Constitutional reform needs a decisive, deliberate President as its champion

Dear Editor,
President David Granger said that if constitutional reform means that the Executive powers have to be reduced, so be it. That is what they call in English, a ‘passive’ statement. As a Historian, Granger knows the atrocities which came with the Executive Presidency and its accompanying powers. He, therefore, should have made an ‘active’ statement on the subject. He should come out and say that he thinks that the powers of the Presidency should be reduced. If there is one thing I have observed about the current President is his flexibility and pliability in allowing Guyana to be taken to another level. I do not see him as a generally decisive person. He comes across as more reactive than deliberate. Two recent examples of this are when he addressed the matter of the audits and now this issue.
I do not know much about President Burnham personally, however, what I have read and heard about him give me the impression that he was very deliberate. I know more about President Jagdeo, he too is deliberate. President Hinds and Ramotar, were both passive in their behaviours. I do not know enough about the other Presidents to compare them in this regard.
This country was shaped largely by the Presidents who were deliberate; Burnham and Jagdeo. They used both the blatant and nuanced innards of the constitution to justify their deliberations. They milked the edges of the constitution for all that its worth. I wish I could say that the country is the better for it.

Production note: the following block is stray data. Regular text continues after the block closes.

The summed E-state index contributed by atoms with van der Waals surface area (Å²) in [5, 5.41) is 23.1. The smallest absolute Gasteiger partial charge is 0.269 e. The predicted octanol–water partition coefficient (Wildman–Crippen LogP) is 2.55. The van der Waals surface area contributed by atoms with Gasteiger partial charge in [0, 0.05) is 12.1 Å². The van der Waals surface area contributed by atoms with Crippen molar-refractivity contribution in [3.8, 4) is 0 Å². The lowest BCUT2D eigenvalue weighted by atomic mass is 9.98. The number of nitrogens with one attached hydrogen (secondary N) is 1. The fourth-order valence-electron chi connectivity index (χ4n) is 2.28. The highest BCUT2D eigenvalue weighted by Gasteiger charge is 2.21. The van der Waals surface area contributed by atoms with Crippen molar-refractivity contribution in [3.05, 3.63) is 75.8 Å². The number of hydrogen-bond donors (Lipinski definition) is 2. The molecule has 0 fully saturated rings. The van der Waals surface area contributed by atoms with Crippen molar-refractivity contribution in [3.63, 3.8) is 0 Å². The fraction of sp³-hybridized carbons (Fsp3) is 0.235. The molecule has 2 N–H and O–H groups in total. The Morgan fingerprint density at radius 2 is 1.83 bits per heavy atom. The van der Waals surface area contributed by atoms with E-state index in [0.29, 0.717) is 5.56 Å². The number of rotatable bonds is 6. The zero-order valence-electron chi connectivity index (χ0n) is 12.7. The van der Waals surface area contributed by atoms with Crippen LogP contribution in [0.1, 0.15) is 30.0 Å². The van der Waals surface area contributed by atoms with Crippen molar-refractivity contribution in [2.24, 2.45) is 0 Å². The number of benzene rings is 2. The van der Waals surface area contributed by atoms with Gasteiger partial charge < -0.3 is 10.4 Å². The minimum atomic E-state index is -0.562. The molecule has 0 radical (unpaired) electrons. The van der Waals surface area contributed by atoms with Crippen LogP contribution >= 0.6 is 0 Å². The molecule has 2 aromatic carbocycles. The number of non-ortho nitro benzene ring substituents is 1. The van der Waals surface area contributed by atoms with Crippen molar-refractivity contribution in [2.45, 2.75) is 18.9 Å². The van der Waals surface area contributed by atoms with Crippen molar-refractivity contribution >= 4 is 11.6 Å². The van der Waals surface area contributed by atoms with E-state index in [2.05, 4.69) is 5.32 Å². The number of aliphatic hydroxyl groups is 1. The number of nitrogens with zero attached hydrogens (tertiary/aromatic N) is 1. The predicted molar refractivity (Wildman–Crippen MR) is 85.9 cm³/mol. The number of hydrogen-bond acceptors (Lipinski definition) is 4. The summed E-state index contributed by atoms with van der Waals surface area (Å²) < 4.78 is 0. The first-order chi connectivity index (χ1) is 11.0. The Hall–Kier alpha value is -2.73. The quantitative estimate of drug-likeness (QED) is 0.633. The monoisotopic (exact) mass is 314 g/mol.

What I could say – and I have said it before – is that history will not be kind to President Granger if he leaves office and there is no substantive constitutional reform, which includes the weakening of the Presidential powers. He will forever be blamed. I remember that Burnham used to say, “Shooting me is a waste, another Rasta will take my place”. It is because of this that I agree with Nigel Hughes when he says, “My position does not depend on who is the President; my position depends on the powers, not who is occupying the position of the President. You don’t wait till you have a good candidate to decide whether or not you are going to change the powers of the President. You try to protect yourself in the event that you have a bad candidate.”
Granger, therefore, will have to do more than just acquiesce to a “taming” of the Executive powers. For this reform to be speedy and significant, the President will have to be out there representing it, akin to how he represents the pardoning of those young offenders. After all, this issue of constitutional reform is older, with much more ramifications than those judicial pardons. Constitutional reform needs a decisive, deliberate, President as its champion.

Pastor Wendell P